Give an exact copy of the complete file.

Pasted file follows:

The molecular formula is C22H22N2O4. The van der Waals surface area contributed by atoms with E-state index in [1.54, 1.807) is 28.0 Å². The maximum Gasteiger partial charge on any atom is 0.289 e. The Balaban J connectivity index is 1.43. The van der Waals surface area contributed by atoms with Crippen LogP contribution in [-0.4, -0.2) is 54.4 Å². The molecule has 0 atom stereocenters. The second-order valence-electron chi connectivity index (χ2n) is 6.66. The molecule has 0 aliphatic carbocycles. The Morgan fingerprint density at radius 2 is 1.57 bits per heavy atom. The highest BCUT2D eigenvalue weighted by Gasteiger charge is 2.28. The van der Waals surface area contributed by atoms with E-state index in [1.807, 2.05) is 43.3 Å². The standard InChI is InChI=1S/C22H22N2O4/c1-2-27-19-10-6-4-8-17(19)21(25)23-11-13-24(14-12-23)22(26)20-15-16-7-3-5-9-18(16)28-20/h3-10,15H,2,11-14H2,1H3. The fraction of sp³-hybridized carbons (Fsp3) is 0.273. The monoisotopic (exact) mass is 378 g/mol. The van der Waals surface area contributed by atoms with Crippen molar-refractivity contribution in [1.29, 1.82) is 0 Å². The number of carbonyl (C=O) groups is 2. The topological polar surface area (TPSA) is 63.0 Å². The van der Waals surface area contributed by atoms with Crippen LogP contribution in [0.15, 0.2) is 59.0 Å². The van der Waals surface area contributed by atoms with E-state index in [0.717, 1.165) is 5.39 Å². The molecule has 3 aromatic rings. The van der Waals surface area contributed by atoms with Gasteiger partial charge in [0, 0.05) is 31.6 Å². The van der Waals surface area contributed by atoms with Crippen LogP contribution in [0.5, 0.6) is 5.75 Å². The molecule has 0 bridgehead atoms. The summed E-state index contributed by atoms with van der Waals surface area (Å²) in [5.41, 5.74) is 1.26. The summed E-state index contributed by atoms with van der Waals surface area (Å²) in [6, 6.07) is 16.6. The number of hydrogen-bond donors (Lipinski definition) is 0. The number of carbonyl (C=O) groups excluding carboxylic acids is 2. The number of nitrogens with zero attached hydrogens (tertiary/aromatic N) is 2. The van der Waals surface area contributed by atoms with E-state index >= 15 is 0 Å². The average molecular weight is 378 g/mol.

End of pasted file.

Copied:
The molecular formula is C22H22N2O4. The van der Waals surface area contributed by atoms with E-state index in [1.54, 1.807) is 28.0 Å². The maximum Gasteiger partial charge on any atom is 0.289 e. The Balaban J connectivity index is 1.43. The van der Waals surface area contributed by atoms with Crippen LogP contribution in [-0.4, -0.2) is 54.4 Å². The molecule has 0 atom stereocenters. The second-order valence-electron chi connectivity index (χ2n) is 6.66. The molecule has 0 aliphatic carbocycles. The Morgan fingerprint density at radius 2 is 1.57 bits per heavy atom. The highest BCUT2D eigenvalue weighted by Gasteiger charge is 2.28. The van der Waals surface area contributed by atoms with E-state index in [1.807, 2.05) is 43.3 Å². The standard InChI is InChI=1S/C22H22N2O4/c1-2-27-19-10-6-4-8-17(19)21(25)23-11-13-24(14-12-23)22(26)20-15-16-7-3-5-9-18(16)28-20/h3-10,15H,2,11-14H2,1H3. The fraction of sp³-hybridized carbons (Fsp3) is 0.273. The monoisotopic (exact) mass is 378 g/mol. The van der Waals surface area contributed by atoms with Crippen molar-refractivity contribution in [1.29, 1.82) is 0 Å². The number of carbonyl (C=O) groups is 2. The topological polar surface area (TPSA) is 63.0 Å². The van der Waals surface area contributed by atoms with Crippen LogP contribution in [0.15, 0.2) is 59.0 Å². The van der Waals surface area contributed by atoms with E-state index in [0.717, 1.165) is 5.39 Å². The molecule has 3 aromatic rings. The van der Waals surface area contributed by atoms with Gasteiger partial charge in [0, 0.05) is 31.6 Å². The van der Waals surface area contributed by atoms with Crippen LogP contribution in [0.5, 0.6) is 5.75 Å². The molecule has 0 bridgehead atoms. The summed E-state index contributed by atoms with van der Waals surface area (Å²) in [5.41, 5.74) is 1.26. The summed E-state index contributed by atoms with van der Waals surface area (Å²) in [6, 6.07) is 16.6. The number of hydrogen-bond donors (Lipinski definition) is 0. The number of carbonyl (C=O) groups excluding carboxylic acids is 2. The number of nitrogens with zero attached hydrogens (tertiary/aromatic N) is 2. The van der Waals surface area contributed by atoms with E-state index >= 15 is 0 Å². The average molecular weight is 378 g/mol.